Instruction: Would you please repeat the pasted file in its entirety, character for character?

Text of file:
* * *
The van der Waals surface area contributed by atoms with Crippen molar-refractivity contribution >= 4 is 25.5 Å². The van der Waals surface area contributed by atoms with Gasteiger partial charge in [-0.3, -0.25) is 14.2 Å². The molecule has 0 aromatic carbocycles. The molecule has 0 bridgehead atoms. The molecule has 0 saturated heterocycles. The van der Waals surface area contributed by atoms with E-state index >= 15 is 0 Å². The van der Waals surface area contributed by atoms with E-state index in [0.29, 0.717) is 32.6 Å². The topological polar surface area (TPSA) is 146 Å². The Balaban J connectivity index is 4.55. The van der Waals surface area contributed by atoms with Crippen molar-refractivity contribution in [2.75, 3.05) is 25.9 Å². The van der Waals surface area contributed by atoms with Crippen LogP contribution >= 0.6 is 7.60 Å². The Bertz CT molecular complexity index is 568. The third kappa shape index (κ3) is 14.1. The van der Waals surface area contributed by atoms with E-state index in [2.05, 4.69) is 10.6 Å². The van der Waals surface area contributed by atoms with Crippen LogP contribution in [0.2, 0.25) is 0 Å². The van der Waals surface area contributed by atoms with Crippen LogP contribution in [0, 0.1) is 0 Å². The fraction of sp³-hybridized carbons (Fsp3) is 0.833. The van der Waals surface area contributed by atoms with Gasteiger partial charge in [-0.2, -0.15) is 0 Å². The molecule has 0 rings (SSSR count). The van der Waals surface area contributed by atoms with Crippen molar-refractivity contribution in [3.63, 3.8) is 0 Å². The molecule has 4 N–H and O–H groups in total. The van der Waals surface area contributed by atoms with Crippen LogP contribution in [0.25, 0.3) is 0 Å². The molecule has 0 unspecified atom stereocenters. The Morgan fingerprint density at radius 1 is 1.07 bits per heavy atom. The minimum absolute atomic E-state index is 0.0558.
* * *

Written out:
The van der Waals surface area contributed by atoms with Crippen molar-refractivity contribution >= 4 is 25.5 Å². The van der Waals surface area contributed by atoms with Gasteiger partial charge in [-0.3, -0.25) is 14.2 Å². The molecule has 0 aromatic carbocycles. The molecule has 0 bridgehead atoms. The molecule has 0 saturated heterocycles. The van der Waals surface area contributed by atoms with E-state index >= 15 is 0 Å². The van der Waals surface area contributed by atoms with E-state index in [0.29, 0.717) is 32.6 Å². The topological polar surface area (TPSA) is 146 Å². The Balaban J connectivity index is 4.55. The van der Waals surface area contributed by atoms with Crippen molar-refractivity contribution in [2.75, 3.05) is 25.9 Å². The van der Waals surface area contributed by atoms with Crippen LogP contribution >= 0.6 is 7.60 Å². The Bertz CT molecular complexity index is 568. The third kappa shape index (κ3) is 14.1. The van der Waals surface area contributed by atoms with E-state index in [2.05, 4.69) is 10.6 Å². The van der Waals surface area contributed by atoms with Crippen LogP contribution in [0.2, 0.25) is 0 Å². The van der Waals surface area contributed by atoms with Crippen LogP contribution in [0, 0.1) is 0 Å². The fraction of sp³-hybridized carbons (Fsp3) is 0.833. The van der Waals surface area contributed by atoms with Gasteiger partial charge in [-0.2, -0.15) is 0 Å². The molecule has 0 rings (SSSR count). The van der Waals surface area contributed by atoms with Crippen molar-refractivity contribution in [3.63, 3.8) is 0 Å². The molecule has 4 N–H and O–H groups in total. The van der Waals surface area contributed by atoms with Crippen LogP contribution in [0.25, 0.3) is 0 Å². The molecule has 0 unspecified atom stereocenters. The Morgan fingerprint density at radius 1 is 1.07 bits per heavy atom. The minimum absolute atomic E-state index is 0.0558.